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Diamonds of the Rich and Famous

By  Judith Anderson  GG, CGA

Eureka!  This should have been exclaimed by the boy who,  in 1866,  unknowingly discovered the first diamond in South Africa.  This pebble,  picked up along the shores of the banks of the Orange River,  was determined to be a 21 carat rough yellow diamond,  and heralded the beginning of the great Diamond Rush.  The Eureka diamond,  as it was named,  was cut into a 10.73 carat brilliant gem.

In 1905 the largest gem-quality diamond ever discovered was removed from the Premier Mine in South Africa.  It weighed 3,106 carats and was named the Cullinan in honor of Sir Thomas Cullinan,  who originally opened the mine.  The rough crystal was presented to King Edward VII in 1907 who had it cut into 9 major and 96 smaller stones.  The Cullinan I,  known as The Great Star of Africa,  is the largest cut diamond in the world;  it is a 530.20 carat pear  -  shaped stone set in the Sovereign's Royal Scepter as part of the Crown Jewels displayed in the Tower of London.

Cullinan II,  known as The Lesser Star of Africa,  the world's second largest cut diamond,  is a 317.40 carat square brilliant-cut gem mounted in the Imperial State Crown,  also part of the Crown Jewels.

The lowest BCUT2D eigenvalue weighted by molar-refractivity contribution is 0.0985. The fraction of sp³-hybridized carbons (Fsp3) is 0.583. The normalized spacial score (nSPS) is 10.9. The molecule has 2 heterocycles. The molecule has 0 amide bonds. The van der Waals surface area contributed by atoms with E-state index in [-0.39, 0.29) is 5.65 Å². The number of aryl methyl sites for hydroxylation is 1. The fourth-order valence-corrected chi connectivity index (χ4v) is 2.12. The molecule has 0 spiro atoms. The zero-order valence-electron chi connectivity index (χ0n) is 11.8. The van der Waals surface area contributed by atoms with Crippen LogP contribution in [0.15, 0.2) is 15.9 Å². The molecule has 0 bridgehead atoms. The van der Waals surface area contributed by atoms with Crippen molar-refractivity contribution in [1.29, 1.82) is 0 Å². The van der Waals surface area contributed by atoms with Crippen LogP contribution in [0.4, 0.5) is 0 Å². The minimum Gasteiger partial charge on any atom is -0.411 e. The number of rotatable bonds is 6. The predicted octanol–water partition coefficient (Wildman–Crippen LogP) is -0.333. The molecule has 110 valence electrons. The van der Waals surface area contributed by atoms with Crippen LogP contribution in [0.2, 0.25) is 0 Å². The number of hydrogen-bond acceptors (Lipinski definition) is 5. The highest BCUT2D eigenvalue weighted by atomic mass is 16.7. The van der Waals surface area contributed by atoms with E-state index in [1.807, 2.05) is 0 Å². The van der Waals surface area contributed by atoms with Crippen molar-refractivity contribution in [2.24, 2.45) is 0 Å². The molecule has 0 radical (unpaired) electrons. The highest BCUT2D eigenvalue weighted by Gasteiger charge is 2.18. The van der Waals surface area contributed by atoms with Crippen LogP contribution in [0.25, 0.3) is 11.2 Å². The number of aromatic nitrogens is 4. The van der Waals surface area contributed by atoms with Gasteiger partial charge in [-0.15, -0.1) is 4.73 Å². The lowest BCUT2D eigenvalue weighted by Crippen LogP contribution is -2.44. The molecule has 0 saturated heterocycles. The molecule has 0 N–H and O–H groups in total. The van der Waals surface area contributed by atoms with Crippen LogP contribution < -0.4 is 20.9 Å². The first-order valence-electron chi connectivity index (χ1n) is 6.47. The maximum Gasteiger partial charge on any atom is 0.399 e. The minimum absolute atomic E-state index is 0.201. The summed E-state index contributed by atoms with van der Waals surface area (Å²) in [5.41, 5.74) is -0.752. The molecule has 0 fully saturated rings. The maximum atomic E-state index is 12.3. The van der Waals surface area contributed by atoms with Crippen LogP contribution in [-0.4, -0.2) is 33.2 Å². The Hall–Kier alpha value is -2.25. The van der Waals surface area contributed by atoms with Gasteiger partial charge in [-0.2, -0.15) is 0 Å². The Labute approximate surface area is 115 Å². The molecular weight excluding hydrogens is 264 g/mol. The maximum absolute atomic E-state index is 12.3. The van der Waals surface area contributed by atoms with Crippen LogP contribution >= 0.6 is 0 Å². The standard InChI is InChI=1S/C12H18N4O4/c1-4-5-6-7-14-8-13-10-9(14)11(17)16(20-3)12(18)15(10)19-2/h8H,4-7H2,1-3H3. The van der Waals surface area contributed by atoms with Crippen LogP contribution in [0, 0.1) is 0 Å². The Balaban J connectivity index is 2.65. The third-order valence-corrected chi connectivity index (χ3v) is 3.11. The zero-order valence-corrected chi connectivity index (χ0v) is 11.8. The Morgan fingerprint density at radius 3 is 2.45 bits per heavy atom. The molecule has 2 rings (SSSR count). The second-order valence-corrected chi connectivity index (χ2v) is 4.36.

One of the more popular diamonds in recent history is the Taylor-Burton.  This 69.42 carats pear-shaped diamond was bought by Cartier in 1969,  and sold to Richard Burton for his wife,  Elizabeth Taylor,  who appropriately renamed it.  In 1979,  Elizabeth Taylor sold this diamond for nearly $3 million.

Historical facts about the Koh-i-Noor date back to the year 1304,  when it was owned by the Rajah of Malwa (India).  Two centuries later,  this magnificent gem fell into the hands of Sultan Babar,  the first Mogul Emperor;  it was passed down the line to all the great Moguls,  including Shah Jehan,  who built the Taj Mahal for his queen.

Legend has it that the conquered Mogul ruler,  Mohammed Shah,  lost his great possession to Persia's Nadir Shah through an Oriental custom of exchanging turbans.  When this great stone fell from Mohammed's turban,  Nadir Shah was alleged to have cried "Koh-i-noor", meaning "mountain of light" and thus christened the diamond.  In 1850,  Queen Victoria was presented the Koh-i-Noor.  This Indian cut, 186 carat diamond was displayed at the Crystal Palace Exposition at London in 1851.  Viewers were disappointed with the stone's lack of fire;  therefore,  Victoria had it recut into a 108.93 carat oval brilliant.

The Blue Hope is perhaps the most well-known diamond.  It was once owned by Louis XIV,  and stolen during the French Revolution.  It reappeared on the London market in 1830 and was purchased by Henry Phillip Hope,  for whom it was named.  Through the generations of the Hope family,  it acquired a reputation for bad luck.  In 1911,  Edward McLean,  then owner of the Washington Post,  presented the Hope to his wife.  Mrs. McLean never considered the stone unlucky,  despite the legends of numerous violent deaths and disasters associated with its ownership.  After Mrs. McLean's death (1947),  Harry Winston purchased the Hope and donated it to the Smithsonian Institute where it remains today.

This is just a sampling of the fascinating chronicles and legends of notable diamonds  -  perhaps it has sparked your interest in this brilliant gem!  Please visit our library again,  as we will be adding more articles about other famous and notable diamonds.

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